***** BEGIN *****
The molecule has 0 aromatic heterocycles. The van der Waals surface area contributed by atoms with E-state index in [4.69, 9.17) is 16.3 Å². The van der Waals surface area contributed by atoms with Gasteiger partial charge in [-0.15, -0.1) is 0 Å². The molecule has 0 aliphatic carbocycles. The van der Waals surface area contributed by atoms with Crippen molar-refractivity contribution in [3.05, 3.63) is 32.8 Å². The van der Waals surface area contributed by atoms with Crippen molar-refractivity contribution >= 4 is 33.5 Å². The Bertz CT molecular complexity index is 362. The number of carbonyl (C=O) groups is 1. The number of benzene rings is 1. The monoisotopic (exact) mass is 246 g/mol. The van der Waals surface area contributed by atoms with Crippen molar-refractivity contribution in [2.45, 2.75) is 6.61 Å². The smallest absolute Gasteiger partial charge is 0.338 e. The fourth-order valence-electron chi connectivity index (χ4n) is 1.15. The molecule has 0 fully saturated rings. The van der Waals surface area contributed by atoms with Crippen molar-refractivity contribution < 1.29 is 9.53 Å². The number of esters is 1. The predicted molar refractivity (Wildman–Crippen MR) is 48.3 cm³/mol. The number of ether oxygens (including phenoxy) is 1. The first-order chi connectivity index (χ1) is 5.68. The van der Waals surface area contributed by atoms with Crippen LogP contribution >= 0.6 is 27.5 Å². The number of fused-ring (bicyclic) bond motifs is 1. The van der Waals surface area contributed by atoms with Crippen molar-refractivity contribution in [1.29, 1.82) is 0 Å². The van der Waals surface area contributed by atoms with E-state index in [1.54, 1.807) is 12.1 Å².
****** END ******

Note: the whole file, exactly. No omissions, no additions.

The molecule has 0 aromatic heterocycles. The van der Waals surface area contributed by atoms with E-state index in [4.69, 9.17) is 16.3 Å². The van der Waals surface area contributed by atoms with Gasteiger partial charge in [-0.15, -0.1) is 0 Å². The molecule has 0 aliphatic carbocycles. The van der Waals surface area contributed by atoms with Crippen molar-refractivity contribution in [3.05, 3.63) is 32.8 Å². The van der Waals surface area contributed by atoms with Crippen molar-refractivity contribution >= 4 is 33.5 Å². The Bertz CT molecular complexity index is 362. The number of carbonyl (C=O) groups is 1. The number of benzene rings is 1. The monoisotopic (exact) mass is 246 g/mol. The van der Waals surface area contributed by atoms with Crippen molar-refractivity contribution in [2.45, 2.75) is 6.61 Å². The smallest absolute Gasteiger partial charge is 0.338 e. The fourth-order valence-electron chi connectivity index (χ4n) is 1.15. The molecule has 0 fully saturated rings. The van der Waals surface area contributed by atoms with Crippen molar-refractivity contribution < 1.29 is 9.53 Å². The number of esters is 1. The predicted molar refractivity (Wildman–Crippen MR) is 48.3 cm³/mol. The number of ether oxygens (including phenoxy) is 1. The first-order chi connectivity index (χ1) is 5.68. The van der Waals surface area contributed by atoms with Crippen LogP contribution >= 0.6 is 27.5 Å². The number of fused-ring (bicyclic) bond motifs is 1. The van der Waals surface area contributed by atoms with Crippen molar-refractivity contribution in [1.29, 1.82) is 0 Å². The van der Waals surface area contributed by atoms with E-state index in [1.54, 1.807) is 12.1 Å².